These sterling silver earrings are large and showy and were made by a Mexican silversmith sometime in the late ‘70’s-‘80’s. They are sculptural and dramatic and weigh 24.8 grams. They are marked, “925, TO-40, Mexico”. TO-40 is for Taxco artist Judith Cuervo Ortiz. They are worn with the pointed end down and measure2-3/4” tip-to-tip and are almost 1” wide at the widest point. The design is bold and they are definitely a statement piece.
This ring has a very contemporary vibe, but is more likely from the 1950’s. It has 5 raised bands around the shank that begin wider at the stone, tapering to smaller at the base of the ring. Each of the band is square-cut and raised with textured depressions in between. The center is graced by an onyx elliptical-shaped, bezel-set, cabochon stone. The only marking is “925” with no makers mark. It has the look of very old Taxco, Mexican work, but I cannot be sure. It is in excellent vintage condition. It has been sized at one time, but looks fine.
These vintage earrings are the work of Marjorie Baer, jewelry designer, who has made a name by designing unusual mixtures of metals in intriguing powerful designs. She reuses some objects to combine in ways that have an “industrial” feel. She started designing when she finished school at UC Berkley, went to New York, and sold her first pieces on the steps of the Metropolitan Museum. She is based in San Francisco and signs her work, “Baer SF”. The intriguing thing about these earrings is the stair step levels that give the pieces a look of an ancient pyramid. They are very 3-dimensional because of the way she has handled the “steps” in the brass. They measure 1” square and are in very good vintage condition, but could use a good cleaning if you like them very shiny. These are clip ons.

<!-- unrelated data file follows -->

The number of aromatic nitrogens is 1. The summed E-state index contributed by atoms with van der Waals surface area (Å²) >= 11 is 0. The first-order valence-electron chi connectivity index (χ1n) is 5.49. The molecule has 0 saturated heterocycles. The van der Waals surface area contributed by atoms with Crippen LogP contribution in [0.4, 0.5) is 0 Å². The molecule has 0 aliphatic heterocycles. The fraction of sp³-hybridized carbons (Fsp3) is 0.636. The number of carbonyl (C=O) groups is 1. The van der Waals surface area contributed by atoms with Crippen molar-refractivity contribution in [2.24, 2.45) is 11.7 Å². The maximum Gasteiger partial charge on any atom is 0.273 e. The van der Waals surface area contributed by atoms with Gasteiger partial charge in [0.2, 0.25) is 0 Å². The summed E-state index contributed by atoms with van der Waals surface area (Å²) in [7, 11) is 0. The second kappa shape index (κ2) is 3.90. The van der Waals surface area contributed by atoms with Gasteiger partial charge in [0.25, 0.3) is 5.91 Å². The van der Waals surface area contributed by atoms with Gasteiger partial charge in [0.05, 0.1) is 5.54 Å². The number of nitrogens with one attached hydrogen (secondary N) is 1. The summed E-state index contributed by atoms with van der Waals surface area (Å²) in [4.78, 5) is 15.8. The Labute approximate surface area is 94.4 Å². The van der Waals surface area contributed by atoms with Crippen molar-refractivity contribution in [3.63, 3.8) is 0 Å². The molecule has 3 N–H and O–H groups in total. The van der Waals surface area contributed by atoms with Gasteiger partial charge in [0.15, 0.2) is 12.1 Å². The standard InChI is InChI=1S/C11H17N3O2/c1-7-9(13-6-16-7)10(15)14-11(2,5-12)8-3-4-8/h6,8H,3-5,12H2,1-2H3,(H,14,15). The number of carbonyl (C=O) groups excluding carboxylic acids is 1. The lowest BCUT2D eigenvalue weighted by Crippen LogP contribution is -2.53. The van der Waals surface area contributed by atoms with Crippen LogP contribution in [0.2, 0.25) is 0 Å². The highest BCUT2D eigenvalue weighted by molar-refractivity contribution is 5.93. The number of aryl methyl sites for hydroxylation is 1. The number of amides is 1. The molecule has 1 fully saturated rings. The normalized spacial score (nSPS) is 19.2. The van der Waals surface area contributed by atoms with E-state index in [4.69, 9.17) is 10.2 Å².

This necklace is very primitive in style as it was made by tribal peoples many years ago. I don't know the age precisely, but it must be about 40 yrs. old., maybe older. It is about 24" long with silver beads interspersed between the pipestone. It is something that looks well with other beads and chains to have a layered effect. It is in good condition and the clasp is a simple hook and eye.
This little pin shows a dancing monkey and other symbols. This dancing monkey or "Chuen", is a familiar theme in Mayan artifacts and Mexican jewelry. Chuen is the name for the Monkey Day Glyph in the Mayan calendar. This symbol is associated with master artisan, master craftsman, imaginative, mischievous, gaining wisdom through curiosity. William Spratling, the father of Taxco silver artistry, and other designers used it often. Although it is small, it is a really fine piece of inlay work. The face is matt-finished silver with the monkey cut out revealing the black material underneath. It may be plastic. It also has other bits of copper and turquoise that show through the cut out shapes. The back is also matt finished silver that has tiny rivets securing it to the black material. It is magnificently crafted to perfection, and was entirely fabricated by hand. It is marked, “Sterling, 925, Mexico” in the shape of a triangle. The maker’s mark, “AMI”, is inside the triangle, and what looks like a crown is below the triangle. “AMI” is referred to in Bille Hougart’s, The Little Book Mexican Silver Trade and Hallmarks”. It measures 1-3/4” x 1-1/8” x 1/8” thick, and weighs 7.5 grams. This lovely piece is in excellent vintage condition. It would be a great gift.
This antique bracelet and earrings are made in the traditional Mexican "coffee bean" style with green half moon stones. The coffee bean style is made from silver domes that have been mashed in the center with a narrow tool. This sterling bracelet has 8 links, with alternating stones set in silver with rows of small silver balls, and the coffee bean "flower" motif in between. It has a pair of matching earrings that are screw backs. The bracelet is marked, "Taxco, 925" and the earrings, "silver, Mexico". They are most likely from the 1940's because of the markings and the typical wear. I'm not sure of the stone, but think it could be Lucite or some other synthetic material used in that era. This is a very nice set and the clasp on the bracelet works well.